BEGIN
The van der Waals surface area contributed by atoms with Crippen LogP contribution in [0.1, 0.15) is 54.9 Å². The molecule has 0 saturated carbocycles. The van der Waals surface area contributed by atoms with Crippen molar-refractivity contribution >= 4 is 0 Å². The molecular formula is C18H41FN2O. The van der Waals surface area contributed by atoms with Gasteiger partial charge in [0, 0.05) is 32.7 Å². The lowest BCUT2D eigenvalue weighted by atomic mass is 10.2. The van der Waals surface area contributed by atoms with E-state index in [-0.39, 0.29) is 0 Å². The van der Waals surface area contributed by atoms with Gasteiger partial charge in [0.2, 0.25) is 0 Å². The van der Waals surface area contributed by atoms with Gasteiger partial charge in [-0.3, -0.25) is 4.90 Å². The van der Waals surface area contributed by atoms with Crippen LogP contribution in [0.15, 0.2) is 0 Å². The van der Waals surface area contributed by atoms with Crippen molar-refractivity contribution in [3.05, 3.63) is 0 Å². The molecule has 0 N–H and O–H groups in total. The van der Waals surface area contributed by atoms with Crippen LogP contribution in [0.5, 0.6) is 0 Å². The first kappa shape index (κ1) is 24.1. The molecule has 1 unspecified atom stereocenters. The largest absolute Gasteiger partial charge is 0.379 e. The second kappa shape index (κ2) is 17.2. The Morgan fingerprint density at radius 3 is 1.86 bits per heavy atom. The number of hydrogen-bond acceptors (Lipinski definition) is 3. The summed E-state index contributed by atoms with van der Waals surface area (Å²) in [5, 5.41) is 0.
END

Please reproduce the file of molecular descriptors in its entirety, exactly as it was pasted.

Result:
The van der Waals surface area contributed by atoms with Crippen LogP contribution in [0.1, 0.15) is 54.9 Å². The molecule has 0 saturated carbocycles. The van der Waals surface area contributed by atoms with Crippen molar-refractivity contribution >= 4 is 0 Å². The molecular formula is C18H41FN2O. The van der Waals surface area contributed by atoms with Gasteiger partial charge in [0, 0.05) is 32.7 Å². The lowest BCUT2D eigenvalue weighted by atomic mass is 10.2. The van der Waals surface area contributed by atoms with E-state index in [-0.39, 0.29) is 0 Å². The van der Waals surface area contributed by atoms with Gasteiger partial charge in [0.2, 0.25) is 0 Å². The van der Waals surface area contributed by atoms with Gasteiger partial charge in [-0.3, -0.25) is 4.90 Å². The van der Waals surface area contributed by atoms with Crippen LogP contribution in [0.15, 0.2) is 0 Å². The van der Waals surface area contributed by atoms with Crippen molar-refractivity contribution in [3.05, 3.63) is 0 Å². The molecule has 0 N–H and O–H groups in total. The van der Waals surface area contributed by atoms with Crippen LogP contribution in [0.5, 0.6) is 0 Å². The first kappa shape index (κ1) is 24.1. The molecule has 1 unspecified atom stereocenters. The largest absolute Gasteiger partial charge is 0.379 e. The second kappa shape index (κ2) is 17.2. The Morgan fingerprint density at radius 3 is 1.86 bits per heavy atom. The number of hydrogen-bond acceptors (Lipinski definition) is 3. The summed E-state index contributed by atoms with van der Waals surface area (Å²) in [5, 5.41) is 0.